There are grave concerns among whites — those who find themselves on the political and religious right — about how any critical analysis done on our system of government and on our Anglo-American culture could instill an alarming sense of guilt in their children due to acts perpetrated against African-Americans by their forebears. Their concerns in respect to how such unwelcome and debatable “woke” ideas could make intellectual incursions onto the metaphysical landscape of what has been described as the American way of life is a two-edged sword.

How can they embrace the prospect that the unpleasant aspects of Afro-American history can warp the minds of their children and not see, by the same token, that the reverse has been true for Black children and for those of other racial and ethnic minorities? The corrosive nature of bigotry is never one-sided as it has deleterious effects on the souls of both the oppressor and the oppressed.

At this juncture the ruling of the Supreme Court in the case of Brown versus the Board of Education of Topeka, May 1954, bears repeating. The white segregationists of that day eschewed and repudiated that decision as one that did not follow the jurisprudential rules of precedent — stare decisis — saying that it was based upon findings of mere Social Science research. The previous ruling of the court in its doctrine of “separate but equal” in the Plessy versus Ferguson case, May 1896, which, unconstitutionally, affirmed racial segregation in the country, particularly in the South, recognized the dire psychological effects that racial segregation was having upon African-American children post slavery.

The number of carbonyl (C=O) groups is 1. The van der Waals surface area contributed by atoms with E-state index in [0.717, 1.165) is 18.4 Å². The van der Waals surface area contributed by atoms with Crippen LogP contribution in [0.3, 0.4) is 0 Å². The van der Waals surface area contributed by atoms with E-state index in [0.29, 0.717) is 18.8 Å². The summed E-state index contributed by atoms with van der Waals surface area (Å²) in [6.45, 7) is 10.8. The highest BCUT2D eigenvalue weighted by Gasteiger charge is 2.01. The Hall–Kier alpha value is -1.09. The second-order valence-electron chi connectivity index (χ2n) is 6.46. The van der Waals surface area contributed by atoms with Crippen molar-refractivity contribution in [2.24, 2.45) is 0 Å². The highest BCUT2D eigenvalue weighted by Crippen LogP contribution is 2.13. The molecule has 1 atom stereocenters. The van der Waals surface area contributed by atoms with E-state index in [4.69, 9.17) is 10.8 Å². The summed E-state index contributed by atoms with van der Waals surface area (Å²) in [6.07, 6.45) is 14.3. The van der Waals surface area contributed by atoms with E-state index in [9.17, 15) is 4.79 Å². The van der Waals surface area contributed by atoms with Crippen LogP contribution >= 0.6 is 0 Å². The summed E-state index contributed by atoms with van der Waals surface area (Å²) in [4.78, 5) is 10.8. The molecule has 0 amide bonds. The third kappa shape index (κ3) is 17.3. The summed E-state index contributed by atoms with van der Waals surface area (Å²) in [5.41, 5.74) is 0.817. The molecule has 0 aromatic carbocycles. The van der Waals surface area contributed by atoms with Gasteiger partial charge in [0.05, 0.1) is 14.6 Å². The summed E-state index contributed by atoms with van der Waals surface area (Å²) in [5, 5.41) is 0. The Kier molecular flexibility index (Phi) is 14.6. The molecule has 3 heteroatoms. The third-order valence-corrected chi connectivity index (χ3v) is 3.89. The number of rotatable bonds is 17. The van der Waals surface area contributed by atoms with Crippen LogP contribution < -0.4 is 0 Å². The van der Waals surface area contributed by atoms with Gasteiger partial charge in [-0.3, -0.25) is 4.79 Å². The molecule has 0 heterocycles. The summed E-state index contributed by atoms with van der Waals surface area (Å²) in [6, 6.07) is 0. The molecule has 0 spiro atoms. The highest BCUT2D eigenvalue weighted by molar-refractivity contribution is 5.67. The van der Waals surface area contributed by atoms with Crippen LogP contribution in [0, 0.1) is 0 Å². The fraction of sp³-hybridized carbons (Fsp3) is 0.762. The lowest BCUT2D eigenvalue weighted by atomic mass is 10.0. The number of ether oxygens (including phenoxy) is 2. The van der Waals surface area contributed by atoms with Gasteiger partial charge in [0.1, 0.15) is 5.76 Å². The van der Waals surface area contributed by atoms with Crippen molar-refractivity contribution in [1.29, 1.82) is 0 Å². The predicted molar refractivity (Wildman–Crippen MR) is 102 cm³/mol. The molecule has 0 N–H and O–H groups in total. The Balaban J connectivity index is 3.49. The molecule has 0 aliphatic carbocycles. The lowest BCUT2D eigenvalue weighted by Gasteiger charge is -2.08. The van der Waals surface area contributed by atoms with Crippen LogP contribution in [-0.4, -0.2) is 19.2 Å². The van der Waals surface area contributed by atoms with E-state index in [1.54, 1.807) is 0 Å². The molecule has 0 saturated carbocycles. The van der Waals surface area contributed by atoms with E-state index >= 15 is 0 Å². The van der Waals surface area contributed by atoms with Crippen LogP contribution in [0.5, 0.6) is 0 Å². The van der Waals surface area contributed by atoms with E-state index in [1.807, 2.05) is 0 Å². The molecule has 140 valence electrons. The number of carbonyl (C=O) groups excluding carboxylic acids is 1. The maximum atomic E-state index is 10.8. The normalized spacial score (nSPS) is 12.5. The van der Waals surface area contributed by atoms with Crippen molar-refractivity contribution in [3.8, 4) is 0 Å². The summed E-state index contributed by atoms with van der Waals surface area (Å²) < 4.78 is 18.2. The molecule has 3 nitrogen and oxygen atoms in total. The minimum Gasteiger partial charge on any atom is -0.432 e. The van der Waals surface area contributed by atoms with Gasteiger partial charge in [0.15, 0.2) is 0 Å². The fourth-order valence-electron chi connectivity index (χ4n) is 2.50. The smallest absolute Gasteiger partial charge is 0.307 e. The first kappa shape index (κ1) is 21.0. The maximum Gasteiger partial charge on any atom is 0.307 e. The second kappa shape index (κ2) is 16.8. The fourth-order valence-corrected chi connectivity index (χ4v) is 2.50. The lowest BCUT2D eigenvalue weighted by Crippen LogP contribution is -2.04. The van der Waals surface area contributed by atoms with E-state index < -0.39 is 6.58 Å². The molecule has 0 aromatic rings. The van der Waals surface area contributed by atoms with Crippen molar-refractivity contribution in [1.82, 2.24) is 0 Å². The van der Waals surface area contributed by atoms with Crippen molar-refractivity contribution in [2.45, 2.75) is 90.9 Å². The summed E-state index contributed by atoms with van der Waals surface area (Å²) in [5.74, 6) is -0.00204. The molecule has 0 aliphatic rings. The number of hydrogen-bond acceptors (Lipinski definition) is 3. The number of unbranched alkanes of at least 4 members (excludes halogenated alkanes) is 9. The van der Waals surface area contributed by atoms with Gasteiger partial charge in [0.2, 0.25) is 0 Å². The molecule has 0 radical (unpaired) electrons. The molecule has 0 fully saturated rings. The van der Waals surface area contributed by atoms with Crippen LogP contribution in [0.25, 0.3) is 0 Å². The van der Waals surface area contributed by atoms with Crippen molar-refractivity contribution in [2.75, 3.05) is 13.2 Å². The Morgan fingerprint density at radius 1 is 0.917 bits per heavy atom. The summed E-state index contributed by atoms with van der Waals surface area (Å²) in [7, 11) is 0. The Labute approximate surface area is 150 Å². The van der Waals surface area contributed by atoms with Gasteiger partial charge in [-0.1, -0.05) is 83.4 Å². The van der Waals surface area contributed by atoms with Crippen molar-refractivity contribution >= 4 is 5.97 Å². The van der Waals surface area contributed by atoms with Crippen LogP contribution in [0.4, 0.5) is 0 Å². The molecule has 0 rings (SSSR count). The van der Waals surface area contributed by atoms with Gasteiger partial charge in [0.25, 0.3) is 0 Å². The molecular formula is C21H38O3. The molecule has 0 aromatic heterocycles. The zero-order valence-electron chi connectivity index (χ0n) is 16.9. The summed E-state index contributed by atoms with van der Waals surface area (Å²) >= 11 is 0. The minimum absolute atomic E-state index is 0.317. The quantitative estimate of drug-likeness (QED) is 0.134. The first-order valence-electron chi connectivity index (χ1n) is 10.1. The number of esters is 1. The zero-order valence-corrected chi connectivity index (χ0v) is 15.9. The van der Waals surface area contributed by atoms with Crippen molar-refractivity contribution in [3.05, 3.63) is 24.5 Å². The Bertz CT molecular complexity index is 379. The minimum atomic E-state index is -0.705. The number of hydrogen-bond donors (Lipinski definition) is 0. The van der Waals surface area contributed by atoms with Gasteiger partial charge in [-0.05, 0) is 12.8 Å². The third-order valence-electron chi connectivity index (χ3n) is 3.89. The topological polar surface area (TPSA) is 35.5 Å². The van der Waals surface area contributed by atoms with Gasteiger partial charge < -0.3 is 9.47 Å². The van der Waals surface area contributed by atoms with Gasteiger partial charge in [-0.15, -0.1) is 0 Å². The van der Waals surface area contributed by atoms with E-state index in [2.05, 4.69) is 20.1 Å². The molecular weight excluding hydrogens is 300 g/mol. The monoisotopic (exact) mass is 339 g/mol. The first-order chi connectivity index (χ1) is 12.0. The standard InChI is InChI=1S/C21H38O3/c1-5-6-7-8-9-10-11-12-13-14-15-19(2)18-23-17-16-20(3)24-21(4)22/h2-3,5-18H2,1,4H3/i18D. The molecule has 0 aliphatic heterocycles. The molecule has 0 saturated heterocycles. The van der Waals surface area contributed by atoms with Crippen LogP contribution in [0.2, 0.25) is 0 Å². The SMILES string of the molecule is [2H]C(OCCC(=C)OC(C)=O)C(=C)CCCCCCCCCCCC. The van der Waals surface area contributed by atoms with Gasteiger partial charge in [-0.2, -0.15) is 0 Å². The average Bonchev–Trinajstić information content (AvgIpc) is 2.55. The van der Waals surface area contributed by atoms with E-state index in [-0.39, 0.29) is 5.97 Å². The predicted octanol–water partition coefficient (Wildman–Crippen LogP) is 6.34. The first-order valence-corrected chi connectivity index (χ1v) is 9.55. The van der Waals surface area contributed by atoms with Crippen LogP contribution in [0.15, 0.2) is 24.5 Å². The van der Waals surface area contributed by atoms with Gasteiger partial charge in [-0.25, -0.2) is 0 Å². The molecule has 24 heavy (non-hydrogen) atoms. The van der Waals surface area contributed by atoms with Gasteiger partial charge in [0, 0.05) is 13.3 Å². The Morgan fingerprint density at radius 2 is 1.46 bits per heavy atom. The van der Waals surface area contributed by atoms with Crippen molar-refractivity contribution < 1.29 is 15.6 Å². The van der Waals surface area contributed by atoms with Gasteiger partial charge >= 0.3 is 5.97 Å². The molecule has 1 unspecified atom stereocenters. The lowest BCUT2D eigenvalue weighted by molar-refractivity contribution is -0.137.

The court ruled unanimously in 1954, under Chief Justice Earl Warren, to overturn the previous Plessy ruling. It is now on the books, officially, how racism has affected African-American children. Why then is it being summarily dismissed by some of our politicians and by some in our churches?